Facts: A borrower refinanced their mortgage. After closing, the borrower discovered a lender’s representative had forged the borrower’s signature on multiple loan documents. The borrower informed the lender of the forgeries, and the lender began investigating the loan documents. The lender informed the borrower it was not accepting payments while the forgery was being reviewed. Later, the lender served the borrower with a notice of default. The borrower attempted to make payments after the notice of default, but the lender returned all attempted payments. The borrower was ultimately unable to bring the mortgage current and pay the late fees to reinstate the mortgage. The lender foreclosed.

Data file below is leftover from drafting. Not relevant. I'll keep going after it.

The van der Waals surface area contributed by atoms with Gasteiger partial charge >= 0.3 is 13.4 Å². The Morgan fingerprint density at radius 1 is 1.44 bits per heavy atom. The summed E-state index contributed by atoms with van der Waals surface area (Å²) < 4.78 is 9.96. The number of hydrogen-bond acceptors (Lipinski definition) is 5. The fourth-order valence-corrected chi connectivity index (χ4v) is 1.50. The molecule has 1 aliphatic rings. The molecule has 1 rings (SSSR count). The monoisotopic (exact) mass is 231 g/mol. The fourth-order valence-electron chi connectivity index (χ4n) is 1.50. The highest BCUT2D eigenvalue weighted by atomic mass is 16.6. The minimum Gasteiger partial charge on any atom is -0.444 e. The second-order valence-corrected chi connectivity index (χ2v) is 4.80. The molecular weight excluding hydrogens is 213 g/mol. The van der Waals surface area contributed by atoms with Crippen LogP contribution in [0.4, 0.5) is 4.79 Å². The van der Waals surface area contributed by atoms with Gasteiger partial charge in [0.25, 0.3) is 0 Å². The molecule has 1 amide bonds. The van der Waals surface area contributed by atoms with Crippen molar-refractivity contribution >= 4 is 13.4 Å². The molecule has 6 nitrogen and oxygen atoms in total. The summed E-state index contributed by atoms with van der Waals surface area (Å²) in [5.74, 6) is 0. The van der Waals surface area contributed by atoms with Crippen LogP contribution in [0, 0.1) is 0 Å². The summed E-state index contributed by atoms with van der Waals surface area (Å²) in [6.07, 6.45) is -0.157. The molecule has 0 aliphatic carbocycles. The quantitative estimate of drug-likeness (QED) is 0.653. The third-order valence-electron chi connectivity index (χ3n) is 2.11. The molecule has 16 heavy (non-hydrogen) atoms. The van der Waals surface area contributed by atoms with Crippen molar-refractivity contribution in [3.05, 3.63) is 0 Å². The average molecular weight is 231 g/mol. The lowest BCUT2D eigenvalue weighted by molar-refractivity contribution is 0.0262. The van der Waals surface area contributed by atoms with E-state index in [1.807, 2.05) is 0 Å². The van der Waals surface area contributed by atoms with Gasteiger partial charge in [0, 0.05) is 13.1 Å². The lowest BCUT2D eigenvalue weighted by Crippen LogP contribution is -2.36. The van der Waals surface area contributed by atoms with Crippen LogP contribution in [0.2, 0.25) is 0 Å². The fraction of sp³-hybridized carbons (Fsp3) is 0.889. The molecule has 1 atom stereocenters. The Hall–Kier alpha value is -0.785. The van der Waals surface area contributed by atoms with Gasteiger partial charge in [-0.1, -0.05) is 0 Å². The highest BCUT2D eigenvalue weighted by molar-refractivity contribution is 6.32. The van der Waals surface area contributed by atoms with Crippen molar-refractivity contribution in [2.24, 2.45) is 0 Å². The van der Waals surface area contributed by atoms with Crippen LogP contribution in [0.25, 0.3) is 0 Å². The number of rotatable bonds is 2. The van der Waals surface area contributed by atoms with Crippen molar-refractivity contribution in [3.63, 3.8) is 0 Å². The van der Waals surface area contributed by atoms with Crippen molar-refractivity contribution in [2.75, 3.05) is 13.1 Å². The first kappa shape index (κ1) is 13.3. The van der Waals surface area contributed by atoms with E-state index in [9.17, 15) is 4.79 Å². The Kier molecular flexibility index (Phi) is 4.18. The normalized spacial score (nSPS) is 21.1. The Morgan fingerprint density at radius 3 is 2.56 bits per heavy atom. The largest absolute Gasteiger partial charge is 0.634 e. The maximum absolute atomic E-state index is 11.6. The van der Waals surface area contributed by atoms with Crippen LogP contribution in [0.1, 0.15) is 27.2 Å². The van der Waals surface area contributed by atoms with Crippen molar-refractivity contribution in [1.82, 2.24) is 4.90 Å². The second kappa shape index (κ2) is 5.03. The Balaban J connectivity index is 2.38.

Claim: The borrower sought money losses from the lender, claiming the lender committed negligent misrepresentation since the lender prevented the borrower from making mortgage payments and charged late fees, causing the borrower to be unable to reinstate the mortgage.
Counterclaim: The lender claimed the borrower was not entitled to money losses since the borrower was unable to repay the required amount to reinstate the mortgage.
Holding: A California court of appeals held the lender had committed negligent misrepresentation and the borrower was entitled to money losses from the lender since the lender prevented the borrower from making mortgage payments and charged late fees, causing the borrower to be unable to reinstate the mortgage. [Ragland v. US Bank National Association (2012) 209 CA4th 182]